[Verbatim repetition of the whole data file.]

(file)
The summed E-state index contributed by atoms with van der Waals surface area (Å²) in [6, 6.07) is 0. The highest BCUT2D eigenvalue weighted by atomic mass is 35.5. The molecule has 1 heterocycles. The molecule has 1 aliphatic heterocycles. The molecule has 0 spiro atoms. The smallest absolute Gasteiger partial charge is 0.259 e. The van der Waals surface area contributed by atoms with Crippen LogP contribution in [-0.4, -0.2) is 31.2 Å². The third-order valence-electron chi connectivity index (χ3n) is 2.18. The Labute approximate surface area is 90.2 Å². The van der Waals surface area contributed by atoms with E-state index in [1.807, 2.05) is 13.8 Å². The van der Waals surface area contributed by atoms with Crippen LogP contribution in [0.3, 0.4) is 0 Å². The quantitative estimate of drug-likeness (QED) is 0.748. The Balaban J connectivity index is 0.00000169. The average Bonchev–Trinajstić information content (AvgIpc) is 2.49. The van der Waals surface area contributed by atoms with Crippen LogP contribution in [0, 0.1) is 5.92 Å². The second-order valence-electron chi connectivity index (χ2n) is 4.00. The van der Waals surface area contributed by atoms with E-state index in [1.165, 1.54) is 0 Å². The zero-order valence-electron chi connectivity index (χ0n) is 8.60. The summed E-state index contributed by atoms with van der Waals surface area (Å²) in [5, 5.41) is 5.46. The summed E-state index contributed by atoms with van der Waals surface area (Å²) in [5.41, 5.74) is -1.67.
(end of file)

The summed E-state index contributed by atoms with van der Waals surface area (Å²) in [6, 6.07) is 0. The highest BCUT2D eigenvalue weighted by atomic mass is 35.5. The molecule has 1 heterocycles. The molecule has 1 aliphatic heterocycles. The molecule has 0 spiro atoms. The smallest absolute Gasteiger partial charge is 0.259 e. The van der Waals surface area contributed by atoms with Crippen LogP contribution in [-0.4, -0.2) is 31.2 Å². The third-order valence-electron chi connectivity index (χ3n) is 2.18. The Labute approximate surface area is 90.2 Å². The van der Waals surface area contributed by atoms with E-state index in [1.807, 2.05) is 13.8 Å². The van der Waals surface area contributed by atoms with Crippen LogP contribution in [0.3, 0.4) is 0 Å². The quantitative estimate of drug-likeness (QED) is 0.748. The Balaban J connectivity index is 0.00000169. The average Bonchev–Trinajstić information content (AvgIpc) is 2.49. The van der Waals surface area contributed by atoms with Crippen LogP contribution in [0, 0.1) is 5.92 Å². The second-order valence-electron chi connectivity index (χ2n) is 4.00. The van der Waals surface area contributed by atoms with E-state index in [1.165, 1.54) is 0 Å². The zero-order valence-electron chi connectivity index (χ0n) is 8.60. The summed E-state index contributed by atoms with van der Waals surface area (Å²) in [5, 5.41) is 5.46. The summed E-state index contributed by atoms with van der Waals surface area (Å²) in [5.41, 5.74) is -1.67.